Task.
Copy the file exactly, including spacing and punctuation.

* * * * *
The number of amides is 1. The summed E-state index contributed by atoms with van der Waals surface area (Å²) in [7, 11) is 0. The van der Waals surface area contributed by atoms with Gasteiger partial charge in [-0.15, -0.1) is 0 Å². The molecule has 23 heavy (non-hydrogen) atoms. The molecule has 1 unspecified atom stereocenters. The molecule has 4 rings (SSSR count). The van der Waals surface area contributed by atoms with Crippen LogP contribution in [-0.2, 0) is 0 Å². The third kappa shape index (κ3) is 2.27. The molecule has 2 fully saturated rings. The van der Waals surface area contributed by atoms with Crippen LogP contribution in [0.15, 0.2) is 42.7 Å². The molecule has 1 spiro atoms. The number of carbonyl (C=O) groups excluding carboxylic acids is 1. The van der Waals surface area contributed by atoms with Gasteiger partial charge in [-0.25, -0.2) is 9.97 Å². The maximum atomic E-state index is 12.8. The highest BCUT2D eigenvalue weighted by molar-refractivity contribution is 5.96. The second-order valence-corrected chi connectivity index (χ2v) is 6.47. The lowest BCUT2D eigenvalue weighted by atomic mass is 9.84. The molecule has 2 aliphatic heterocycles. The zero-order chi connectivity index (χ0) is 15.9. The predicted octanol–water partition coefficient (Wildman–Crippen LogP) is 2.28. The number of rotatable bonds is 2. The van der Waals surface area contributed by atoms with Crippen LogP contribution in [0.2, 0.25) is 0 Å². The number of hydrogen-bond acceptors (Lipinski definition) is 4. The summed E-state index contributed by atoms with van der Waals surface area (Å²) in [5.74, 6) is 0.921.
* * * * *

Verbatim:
The number of amides is 1. The summed E-state index contributed by atoms with van der Waals surface area (Å²) in [7, 11) is 0. The van der Waals surface area contributed by atoms with Gasteiger partial charge in [-0.15, -0.1) is 0 Å². The molecule has 23 heavy (non-hydrogen) atoms. The molecule has 1 unspecified atom stereocenters. The molecule has 4 rings (SSSR count). The van der Waals surface area contributed by atoms with Crippen LogP contribution in [-0.2, 0) is 0 Å². The third kappa shape index (κ3) is 2.27. The molecule has 2 fully saturated rings. The van der Waals surface area contributed by atoms with Crippen LogP contribution in [0.15, 0.2) is 42.7 Å². The molecule has 1 spiro atoms. The number of carbonyl (C=O) groups excluding carboxylic acids is 1. The van der Waals surface area contributed by atoms with Gasteiger partial charge in [-0.25, -0.2) is 9.97 Å². The maximum atomic E-state index is 12.8. The highest BCUT2D eigenvalue weighted by molar-refractivity contribution is 5.96. The second-order valence-corrected chi connectivity index (χ2v) is 6.47. The lowest BCUT2D eigenvalue weighted by atomic mass is 9.84. The molecule has 2 aliphatic heterocycles. The zero-order chi connectivity index (χ0) is 15.9. The predicted octanol–water partition coefficient (Wildman–Crippen LogP) is 2.28. The number of rotatable bonds is 2. The van der Waals surface area contributed by atoms with Crippen LogP contribution in [0.2, 0.25) is 0 Å². The number of hydrogen-bond acceptors (Lipinski definition) is 4. The summed E-state index contributed by atoms with van der Waals surface area (Å²) in [5.74, 6) is 0.921.